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Land Reform (Labour Tenants) Act, 1996 (South Africa)
|Binomial Name:||Government of the Republic of South Africa|
|Date:||22 March 1996|
|Location:||Republic of South Africa|
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|The Land Reform (Labour Tenants) Act 1996 ('the Act') commenced on 22 March 1996, as a part of the South African government's legislative effort to overcome the racially-skewed land ownership patterns that resulted from apartheid. |
A 'labour tenant' is a person who is residing (or has a right to reside) on a farm, or has a right to use cropping or grazing land on a farm in return for labour, or is a child or grandchild of such a person. This definition does not include a farm worker (s 1).
The Act seeks to strengthen the property rights of labour tenants over farm land in which they have historically had use rights, including by providing them with security of tenure and their acquisition of rights in land. The right to legally secure tenure, where the land's insecurity of tenure is 'as a result of past racially discriminatory laws or practices' has constitutional protection (s 25 (6) South African Constitution).
|The preamble to the Act states that it is being enacted to counteract 'the present institution of labour tenancy in South Africa [which] is the result of racially discriminatory laws and practices'. Matters brought pursuant to the Act are first heard in the Land Claims Court. |
Background to Act
According to Mostert, the institution of labour tenancy came about as a result of the early twentieth century legislative measures to restrict non-white ownership, tenancy or sharecropping rights in land. The labour tenancy system developed out of these measures. It came under attack with the onset of 'grand apartheid', aspects of which sought to ensure that the only black South Africans living in so-called 'white' areas were 'migrant' workers, who officially resided elsewhere. This process saw one million non-whites evicted from their labour tenancies between 1966 and 1980 (Mostert, 481-482).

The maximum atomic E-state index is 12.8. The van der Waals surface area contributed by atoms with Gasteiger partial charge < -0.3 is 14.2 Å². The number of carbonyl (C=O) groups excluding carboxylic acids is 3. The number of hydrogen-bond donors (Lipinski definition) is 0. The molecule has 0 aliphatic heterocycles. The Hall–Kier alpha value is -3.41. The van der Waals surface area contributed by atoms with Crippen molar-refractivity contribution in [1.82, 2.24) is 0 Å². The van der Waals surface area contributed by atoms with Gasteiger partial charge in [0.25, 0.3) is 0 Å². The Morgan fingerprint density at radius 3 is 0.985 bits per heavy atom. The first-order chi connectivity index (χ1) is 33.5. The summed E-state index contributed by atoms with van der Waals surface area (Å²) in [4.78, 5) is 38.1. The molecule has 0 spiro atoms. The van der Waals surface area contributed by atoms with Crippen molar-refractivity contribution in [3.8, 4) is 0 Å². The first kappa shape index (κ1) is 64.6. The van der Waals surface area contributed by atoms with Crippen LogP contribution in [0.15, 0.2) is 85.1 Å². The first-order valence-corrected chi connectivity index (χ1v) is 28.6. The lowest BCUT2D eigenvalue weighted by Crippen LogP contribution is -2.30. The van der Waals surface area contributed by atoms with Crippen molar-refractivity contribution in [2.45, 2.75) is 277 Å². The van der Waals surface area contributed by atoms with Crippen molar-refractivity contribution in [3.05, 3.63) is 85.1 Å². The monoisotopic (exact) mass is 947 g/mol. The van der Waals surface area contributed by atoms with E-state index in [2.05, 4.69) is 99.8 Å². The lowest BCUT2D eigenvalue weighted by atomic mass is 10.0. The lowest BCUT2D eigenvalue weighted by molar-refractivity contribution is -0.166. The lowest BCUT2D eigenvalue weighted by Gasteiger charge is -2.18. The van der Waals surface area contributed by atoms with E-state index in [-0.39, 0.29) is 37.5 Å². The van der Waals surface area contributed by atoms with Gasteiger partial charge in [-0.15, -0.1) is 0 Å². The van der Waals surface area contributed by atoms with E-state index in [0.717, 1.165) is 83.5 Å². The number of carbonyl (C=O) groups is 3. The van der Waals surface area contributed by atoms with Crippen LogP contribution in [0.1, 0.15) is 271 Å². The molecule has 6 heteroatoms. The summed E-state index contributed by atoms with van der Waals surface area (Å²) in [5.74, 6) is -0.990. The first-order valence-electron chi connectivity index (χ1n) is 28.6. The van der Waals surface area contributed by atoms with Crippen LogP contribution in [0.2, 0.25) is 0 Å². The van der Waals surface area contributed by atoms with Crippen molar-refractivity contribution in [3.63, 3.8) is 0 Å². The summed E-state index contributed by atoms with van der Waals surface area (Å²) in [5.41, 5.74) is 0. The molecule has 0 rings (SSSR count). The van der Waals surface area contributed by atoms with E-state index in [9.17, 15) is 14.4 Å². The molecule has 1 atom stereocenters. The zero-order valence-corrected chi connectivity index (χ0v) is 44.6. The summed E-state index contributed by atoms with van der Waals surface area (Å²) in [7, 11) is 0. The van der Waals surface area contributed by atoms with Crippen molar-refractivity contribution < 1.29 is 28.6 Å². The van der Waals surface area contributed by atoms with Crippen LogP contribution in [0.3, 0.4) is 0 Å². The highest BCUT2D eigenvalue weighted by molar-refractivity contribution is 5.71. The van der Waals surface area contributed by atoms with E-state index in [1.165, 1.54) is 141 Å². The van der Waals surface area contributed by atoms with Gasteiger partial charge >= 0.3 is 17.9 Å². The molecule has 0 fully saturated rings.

The Act provides that labour tenant may only be evicted in certain circumstances including if they are in continuing breach of their labour contract, and only by an order of the court. This is not satisfied if the labour tenant is over 60 years of age or is unable to work because of disability. In addition, the Act states that the where the court orders an eviction, the owner must pay 'just and equitable' compensation to the evictee.
Acquisition of rights in land
Under the Act, a labour tenant or their family may apply to receive an award of the land which they occupied or used for a period of five years, and from which they were unfairly removed. Where the court grants ownership rights to labour tenants, compensation must be paid to the farm owner.
|South African government (March 1996) Land Reform (Labour Tenants) Act 1996|
|Hanri Mostert (2002) The Constitutional Protection and Regulation of Property and Its Influence on the Reform of Private Law and Land Ownership in South Africa and Germany|
|Republic of South Africa (1996) Constitution of the Republic of South Africa, Act 108 of 1996|
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